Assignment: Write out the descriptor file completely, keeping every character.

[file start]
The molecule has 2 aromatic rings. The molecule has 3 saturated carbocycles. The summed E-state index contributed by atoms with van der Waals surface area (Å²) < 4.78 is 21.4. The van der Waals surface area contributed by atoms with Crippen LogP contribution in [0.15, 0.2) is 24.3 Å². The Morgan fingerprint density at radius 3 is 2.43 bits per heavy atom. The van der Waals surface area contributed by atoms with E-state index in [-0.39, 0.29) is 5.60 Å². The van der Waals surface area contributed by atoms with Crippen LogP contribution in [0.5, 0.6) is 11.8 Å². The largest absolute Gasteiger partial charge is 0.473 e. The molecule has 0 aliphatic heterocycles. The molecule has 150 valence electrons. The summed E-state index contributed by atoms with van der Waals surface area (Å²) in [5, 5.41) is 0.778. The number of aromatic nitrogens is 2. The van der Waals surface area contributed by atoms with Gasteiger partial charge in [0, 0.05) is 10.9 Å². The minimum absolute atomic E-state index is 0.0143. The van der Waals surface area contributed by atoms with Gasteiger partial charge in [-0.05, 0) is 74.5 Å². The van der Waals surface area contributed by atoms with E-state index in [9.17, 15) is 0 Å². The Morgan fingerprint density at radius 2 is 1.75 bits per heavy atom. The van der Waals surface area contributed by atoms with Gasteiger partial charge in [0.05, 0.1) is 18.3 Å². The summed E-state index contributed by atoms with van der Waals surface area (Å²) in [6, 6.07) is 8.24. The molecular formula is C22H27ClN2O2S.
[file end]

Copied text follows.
The molecule has 2 aromatic rings. The molecule has 3 saturated carbocycles. The summed E-state index contributed by atoms with van der Waals surface area (Å²) < 4.78 is 21.4. The van der Waals surface area contributed by atoms with Crippen LogP contribution in [0.15, 0.2) is 24.3 Å². The Morgan fingerprint density at radius 3 is 2.43 bits per heavy atom. The van der Waals surface area contributed by atoms with E-state index in [-0.39, 0.29) is 5.60 Å². The van der Waals surface area contributed by atoms with Crippen LogP contribution in [0.5, 0.6) is 11.8 Å². The largest absolute Gasteiger partial charge is 0.473 e. The molecule has 0 aliphatic heterocycles. The molecule has 150 valence electrons. The summed E-state index contributed by atoms with van der Waals surface area (Å²) in [5, 5.41) is 0.778. The number of aromatic nitrogens is 2. The van der Waals surface area contributed by atoms with Gasteiger partial charge in [0, 0.05) is 10.9 Å². The minimum absolute atomic E-state index is 0.0143. The van der Waals surface area contributed by atoms with Gasteiger partial charge in [-0.05, 0) is 74.5 Å². The van der Waals surface area contributed by atoms with E-state index in [9.17, 15) is 0 Å². The Morgan fingerprint density at radius 2 is 1.75 bits per heavy atom. The van der Waals surface area contributed by atoms with Gasteiger partial charge in [0.05, 0.1) is 18.3 Å². The summed E-state index contributed by atoms with van der Waals surface area (Å²) in [6, 6.07) is 8.24. The molecular formula is C22H27ClN2O2S.